Also...Hal was not racist towards John in any way either. He expressed a valid concern: That the chip on John's shoulder could make for bad a space cop. Hal even tells John that his style bugged him at first. But that didn't stop them from becoming great friends, though, did it? Obviously not racism.

    In short:

    1. Context is key.
    2. Actions always speak loudest.

  10. I haven't read any of Judd's superhero work. But it's disappointing that the man behind "Pedro & Me" seems to have forgotten how to tell a good story about a social issue without letting that agenda overshadow his plot or characters. It is understandable that these are issues he cares about. But having an axe to grind is hardly a defense for poor writing, regardless of one's intent.

    [That said, I think you took his quote a bit out of context: it sounds to me like he's responding to people who complain about his social agenda being worked into his writing, rather than those critizing his writing skills. It's possible he's equally defensive about literary criticisms of his work, but that's not what that quote sounds like it's about to me.]

    P.S. Congrats on hitting 250 posts. :-)

  11. Thanks Ragnell!

    Yet again you have assured me that I'm not alone in the universe :) I'd go into all the stuff I agreed with you on but I recently posted on a similar subject so I'm pretty typed out on the matter.

    I will say that Denny O'Neil did a much better job with such matters and I love the point you made about haivng the characters grow as to not make the reader feel on the defensive. Readers don't want to feel as if they're bad people and that's how a lot of current comincs seem to approach the subject. Growing with your heroes makes much more sense and gives people the comfort of learning from the characters they empathize with. Fantastic post!

  12. anonymous:

    Actually as I recall, in one of the early issues where "Pieface" got his nickname, he was actually quite angry about it. He ended up tolerating it for the sake of their friendship.

    Later, he even says that Hal is the only person that he will allow to use the nickname, because Hal's moved past his initial assumptions, it's now a sign of their friendship.

    But the fact that Tom is very insistant that only Hal use the name, and his initial reaction...

    Besides, it doesn't *matter* if it's not considered derogatory by the terms of the 1960. It's still a name centered around a racial characteristic. The fact that it was in common use is indicative of "institutionalized racism." It's still racism.

    Which makes Hal an even more powerful character in the end, because he moves *past* it. Rather than how pointless it would have been if he'd never been like that at all.

  13. My problem with the "Brother's Keeper" storyline is that it was about Kyle, not Terry; Terry's nothing but a catalyst for Kyle's story, which is bad enough, and made worse because Kyle's story is really, really boring: He's mad and angry and he goes too far and that makes him more mad but in a different way and, look, Terry's still in a coma.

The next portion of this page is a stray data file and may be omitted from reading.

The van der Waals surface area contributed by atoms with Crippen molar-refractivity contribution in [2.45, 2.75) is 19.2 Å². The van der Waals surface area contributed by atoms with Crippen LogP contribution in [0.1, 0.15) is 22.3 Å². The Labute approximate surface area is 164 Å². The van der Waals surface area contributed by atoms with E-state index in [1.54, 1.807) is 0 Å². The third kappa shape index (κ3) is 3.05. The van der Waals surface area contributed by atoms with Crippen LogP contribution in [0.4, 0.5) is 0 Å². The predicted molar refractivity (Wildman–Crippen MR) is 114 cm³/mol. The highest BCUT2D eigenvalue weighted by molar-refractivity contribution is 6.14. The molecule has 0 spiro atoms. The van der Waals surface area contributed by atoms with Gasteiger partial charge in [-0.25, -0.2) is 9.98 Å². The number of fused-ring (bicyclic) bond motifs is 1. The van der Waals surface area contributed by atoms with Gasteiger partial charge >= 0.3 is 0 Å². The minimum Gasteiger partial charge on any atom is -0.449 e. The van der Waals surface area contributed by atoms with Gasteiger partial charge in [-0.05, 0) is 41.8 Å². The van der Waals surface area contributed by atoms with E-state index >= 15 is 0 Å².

Gee, that's some great comics there.

    The story I want to see is the one where Terry faces some sort of less dramatic but more common discrimination or social problem or family dispute and, thanks to the fact that he's been hanging out with a superhero, Terry's able to deal with it creatively and successfully when he wasn't able to do so in a similar situation in the past. Make KYLE the catalyst for TERRY's story, not the other way around. Hell, tell the story in such a way that Kyle never knows what happened, but by the last page, Green Lantern's friendship and trust made it possible for Terry to be a better and stronger person.

    It's not as flashy and it won't get scads of media coverage, but it would be a hell of a better story, and one that would resonate with just about anyone who loves super-hero comics.

  14. Great post. I think Winick is still learning as a writer, but has been heavy handed and the "Terry" story was bad.

    I will disagree and join with those who think calling Hal a racist is a misnomer. Hal's attitude and characterization reflect a different era, but he was never a racist as much as he was blind to certain facts. Much of our lives are based on our experiences and if you are never expsoed to something you maybe ignorant, but that does not make Hal a racist.

  15. If you are never expsoed to something you maybe ignorant, but that does not make Hal a racist.

    That's actually the definition of racism. Ignorance (of a race or culture) mixed with arrogance (that what little one knows is all there is to know). How is that not Hal?

    What's funny is everyone agrees on the characterization. We are just arguing the semantics on what to call it. But let's call a spade a spade here... erm....

    But let's call things by their name here.

    Hal Jordan is a Goddamn racist. FACT.

    And he overcame that, learned his lesson, and became friends with the very people he once mistreated! How cool is that?

    Ragnell's POINT is that it's better for the hero, and thus you the audience, to realize you are the flawed one, to confront your own prejudices and flaws, rather than having the problem be them, those people over there, who hate gays and blacks and aliens. Being told you are good and they are evil doesn't teach anyone anything new. It's preaching to the choir at best and pandering at worst.